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A quantitative analysis of the FSU defense's improvement under Charles Kelly

After just one year at the defensive helm, Kelly saw his unit make massive strides in 2015.

Charles Kelly
Charles Kelly
Brett Davis-USA TODAY Sports

Before the 2015 season began, I had the opportunity to speak with several Florida State football coaches and players about just how the defense would improve from a rather disappointing previous campaign. Their responses included a number of similar sentiments. Responsibility. Accountability. Stay home. Do your job.

And with regard to doing one's job, no one was under a greater microscope than FSU defensive coordinator Charles Kelly, whose first year in that position was met with derision by countless Seminole supporters. The calls to "Fire Kelly" were near ubiquitous after his rookie year as the ‘Nole DC, as fans pined for a return to the shutdown defense that led Florida State to its third national championship in 2013.

However, the prospect of Kelly departing was met with a different reaction after the lion's share of 2015 was in the books. For when Auburn, Kelly's alma mater, came calling late last year, many of those same Seminoles were clamoring about just what it would take to keep Kelly in Tallahassee.

And, as the numbers suggest, for good reason. Let's take a look at the substantial improvement Kelly's defense made in just his second year on the job.

Regardless of how you prefer to dissect a defense's performance, the end game is always to keep one's opponents off the scoreboard, and the ‘Noles were far better doing so in 2015 than in 2014. 2014 saw FSU finish tied for 50th among FBS programs in scoring defense, at 25.6 PPG allowed, a far cry from the 2013 title-winning unit that topped the country at 12.1. In 2015, the Seminoles returned to the top-10, finishing ninth at 17.5.

Florida State limited opposing offenses' scoring chances by improving against both the run and the pass. On the ground, the ‘Noles went from 73rd in 2014 (170.14 YPG) to 37th in 2015 (145.31 YPG). And defending the aerial assault, FSU rose from No. 60 (226.8 YPG) to No. 21 (191.6 YPG), nationally.

A big part of the revamped pass defense can be attributed to the increased pass rush. While the Seminoles' defensive scheme does not necessarily place a premium on taking down the opponent's quarterback, Florida State nevertheless did so at a much higher rate in 2015 than in 2014, climbing from 17 sacks in 2014 (a tie for 108th in the country) to nearly double that, with 32 in 2015 (tied for 31st).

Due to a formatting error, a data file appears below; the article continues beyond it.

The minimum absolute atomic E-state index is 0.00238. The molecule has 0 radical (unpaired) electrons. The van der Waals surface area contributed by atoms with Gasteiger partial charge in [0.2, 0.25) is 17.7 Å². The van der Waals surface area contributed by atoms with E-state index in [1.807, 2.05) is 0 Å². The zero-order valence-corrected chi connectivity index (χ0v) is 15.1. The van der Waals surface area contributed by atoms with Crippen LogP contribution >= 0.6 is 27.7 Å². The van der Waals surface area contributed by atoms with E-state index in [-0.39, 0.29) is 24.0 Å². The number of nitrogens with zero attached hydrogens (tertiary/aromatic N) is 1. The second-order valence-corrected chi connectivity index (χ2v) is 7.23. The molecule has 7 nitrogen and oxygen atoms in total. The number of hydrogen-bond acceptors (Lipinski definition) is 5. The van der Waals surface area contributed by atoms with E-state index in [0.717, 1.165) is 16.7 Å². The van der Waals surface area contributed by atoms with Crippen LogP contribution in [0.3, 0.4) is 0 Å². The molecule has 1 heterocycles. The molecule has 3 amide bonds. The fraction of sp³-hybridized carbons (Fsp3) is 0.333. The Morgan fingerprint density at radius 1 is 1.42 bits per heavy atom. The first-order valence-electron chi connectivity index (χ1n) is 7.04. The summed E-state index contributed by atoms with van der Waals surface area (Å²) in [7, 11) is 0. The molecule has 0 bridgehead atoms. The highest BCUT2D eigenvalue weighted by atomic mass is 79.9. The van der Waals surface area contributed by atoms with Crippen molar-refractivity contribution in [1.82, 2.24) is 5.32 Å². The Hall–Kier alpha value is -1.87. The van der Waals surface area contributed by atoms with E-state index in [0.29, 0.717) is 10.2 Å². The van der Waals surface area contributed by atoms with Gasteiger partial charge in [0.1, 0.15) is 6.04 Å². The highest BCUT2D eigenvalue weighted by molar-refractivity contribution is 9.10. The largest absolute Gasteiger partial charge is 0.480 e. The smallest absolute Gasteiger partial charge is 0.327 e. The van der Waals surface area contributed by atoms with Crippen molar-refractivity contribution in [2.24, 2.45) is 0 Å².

This helped FSU's third-down efficiency immensely. In 2014, ‘Noles opposition converted on 43.87% of third down tries, which was, again, ranked in triple digits at No. 106. In 2015 that percentage sank to 39.23%, a full 50 positions higher, at No. 66.

And the defensive leadership's emphasis on taking care of home seems to have had a great deal to do with these impressive upswings. Nothing gouges defensive stats like explosive plays that surrender massive chunks of yardage, and those are more apt to occur when defenders are out of position and off assignment. Yet those situations were few and far between under Kelly in 2015.

Concerning high-yardage running plays, the 2015 FSU defense allowed fewer plays of 10+ yards than the 2014 squad by a count of 61-80. The same is true for runs of over 20 yards, of which the 2015 unit conceded 11 compared to 2014's 17. Runs over 30 yards? Three in 2014—just one in 2015.

The big-play passes allowed speak even louder about the 2015 defense, which gave up 93 plays of 10+ yards, while the 2014 iteration saw 121 of the same variety. The 2015 Florida State defense also surrendered fewer passing plays of 20+ yards (33-51), 30+ yards (10-23), 40+ yards (4-11), and 50+ yards (3-6).

The point being, when opposing offenses did find success against Kelly's defense in 2015, it was in much smaller measures than in 2014. That, in turn, meant they had to line up and do it again against a side that was, for the most part, more talented, deeper, and as these numbers suggest, better coached.

After admitting that he felt the FSU defense "absolutely" had to improve from his first year to his second, Kelly underscored just how shortcomings early can foment success later on. Said Kelly of 2014: "We weren't happy with the way we played a lot of times." But he also acknowledged how that performance wasn't swept under the rug, but, rather, employed as motivation: "All successful teams, and all teams that do things above what they think they can do, they play with a chip on their shoulder, and I think that's something that you have to do."

Hence, Kelly and the defense did not just use 2014 as a rear-view contrast or cautionary tale—they took it with them, owned every shortcoming, and built on it to create the exceptional unit we witnessed in 2015.